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Author Topic: "Who am I?"  (Read 14669 times)

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Re: "Who am I?"
« Reply #30 on: May 09, 2013, 10:27:05 AM »
I have used the "Now, I know I know you, but I am horrible with names!" and that seems to work. It hits both that I recognize them (ego) and I have flaws and they can feel superior for remembering my name when I can't remember theirs, which glosses over the whole I really don't remember them part of my statement...
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Re: "Who am I?"
« Reply #31 on: May 09, 2013, 12:16:08 PM »
It is a pretty rude thing to do.  I think the correct thing is probably to say yes, but I'm terribly sorry that I've forgotten you name.  I'd be tempted to say yes, you embarrassed me like this the last time we met too. 

If I recall, gellchom, you are a rabbi's wife, which makes it even more awkward since you probably meet a lot of people in the congregation at the same time.  From their point of view, it's easy to remember who you are because of your role, so you can't even turn the question back to them.


Actually, he's a cantor, not a rabbi, but exactly the same situation.  And it's a very large congregation, and of course not everyone attends services and other events as much as others.  So I often find myself not knowing names I probably should, in addition to zillions that I couldn't reasonably be expected to.  I hope they don't realize!

But to be fair, this "who am I?" bit doesn't seem to come from congregants.  It's not even always older people.  I simply cannot fathom why anyone would do this.  But it's happened to me several times over the years, both when I was a kid and now, too.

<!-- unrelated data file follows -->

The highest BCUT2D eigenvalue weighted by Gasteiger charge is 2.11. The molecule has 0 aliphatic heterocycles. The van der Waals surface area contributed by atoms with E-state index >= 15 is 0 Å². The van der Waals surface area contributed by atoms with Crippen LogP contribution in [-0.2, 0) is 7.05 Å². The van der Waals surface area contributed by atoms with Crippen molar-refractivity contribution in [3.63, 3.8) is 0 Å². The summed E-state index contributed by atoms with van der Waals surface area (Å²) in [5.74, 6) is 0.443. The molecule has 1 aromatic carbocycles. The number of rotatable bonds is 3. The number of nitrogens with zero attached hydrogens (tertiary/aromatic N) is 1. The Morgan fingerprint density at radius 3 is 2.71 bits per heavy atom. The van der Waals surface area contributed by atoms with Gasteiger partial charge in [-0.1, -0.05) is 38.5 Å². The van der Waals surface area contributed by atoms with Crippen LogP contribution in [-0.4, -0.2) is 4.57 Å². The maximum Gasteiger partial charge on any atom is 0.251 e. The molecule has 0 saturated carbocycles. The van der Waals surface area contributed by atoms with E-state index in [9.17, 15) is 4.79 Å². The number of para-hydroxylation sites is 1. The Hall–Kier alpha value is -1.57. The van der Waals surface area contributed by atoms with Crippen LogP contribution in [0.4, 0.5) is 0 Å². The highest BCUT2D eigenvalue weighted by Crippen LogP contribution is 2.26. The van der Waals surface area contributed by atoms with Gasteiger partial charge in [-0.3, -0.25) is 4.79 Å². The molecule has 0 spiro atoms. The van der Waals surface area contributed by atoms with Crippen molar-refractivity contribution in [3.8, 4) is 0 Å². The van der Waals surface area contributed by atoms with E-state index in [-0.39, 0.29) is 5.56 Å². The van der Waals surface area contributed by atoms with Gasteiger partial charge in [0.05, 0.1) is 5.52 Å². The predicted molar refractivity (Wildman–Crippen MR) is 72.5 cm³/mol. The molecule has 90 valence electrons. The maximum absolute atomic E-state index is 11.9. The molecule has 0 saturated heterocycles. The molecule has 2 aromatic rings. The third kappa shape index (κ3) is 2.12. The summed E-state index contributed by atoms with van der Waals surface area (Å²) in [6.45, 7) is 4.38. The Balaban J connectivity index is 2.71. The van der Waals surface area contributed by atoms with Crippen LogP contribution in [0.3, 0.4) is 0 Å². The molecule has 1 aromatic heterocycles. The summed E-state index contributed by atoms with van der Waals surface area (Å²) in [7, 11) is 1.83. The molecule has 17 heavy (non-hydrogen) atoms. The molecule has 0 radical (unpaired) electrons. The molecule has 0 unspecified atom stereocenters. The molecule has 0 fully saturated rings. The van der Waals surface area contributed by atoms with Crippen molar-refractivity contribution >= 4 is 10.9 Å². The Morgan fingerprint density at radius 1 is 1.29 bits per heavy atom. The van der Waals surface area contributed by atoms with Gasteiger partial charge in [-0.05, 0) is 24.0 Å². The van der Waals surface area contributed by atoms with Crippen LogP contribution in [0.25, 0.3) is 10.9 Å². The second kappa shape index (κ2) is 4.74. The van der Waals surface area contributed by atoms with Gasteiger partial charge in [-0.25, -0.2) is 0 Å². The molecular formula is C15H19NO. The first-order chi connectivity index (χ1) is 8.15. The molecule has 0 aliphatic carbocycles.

Do you suppose that the people who pull this tell themselves, "It's their own fault if they're embarrassed; they should remember me"?  I don't think they stop and consider that the person is a whole lot less likely to be thinking, "Oh, I'm so awful for not remembering this lovely person" than "!!%&$! you for putting me on the spot like this!"

Out of context is usually the problem, I agree.  And when it's only out of context for one person, that's doubly unfair!  I mean, if you run into your dentist at the supermarket, it's equally out of context for both of you.  But take this lady I wrote about.  I only know her at all because of a mutual friend in Israel.  She was in last week from Florida for a bat mitzvah.  Now, when she comes here, I'm one of the few people she knows in this city, and she knows I'm the cantor's wife, so she expects to see me at this synagogue.  But I'm not expecting to see her.  So I'm at a real disadvantage, because she could be anyone I've ever met, from anywhere -- if I had done it to her, she'd only have to go through at most a dozen names of women she knows, but only slightly, in this city.

I think I once posted about a time I was talking to some congregant's relative from out of town who said she had been here for "the bar mitzvah."  THE bar mitzvah?!  We've been here almost 31 years, and there are up to 50 in a year.  So, from her point of view, having only been here once, "the" -- but how could she possibly expect me to know what she meant?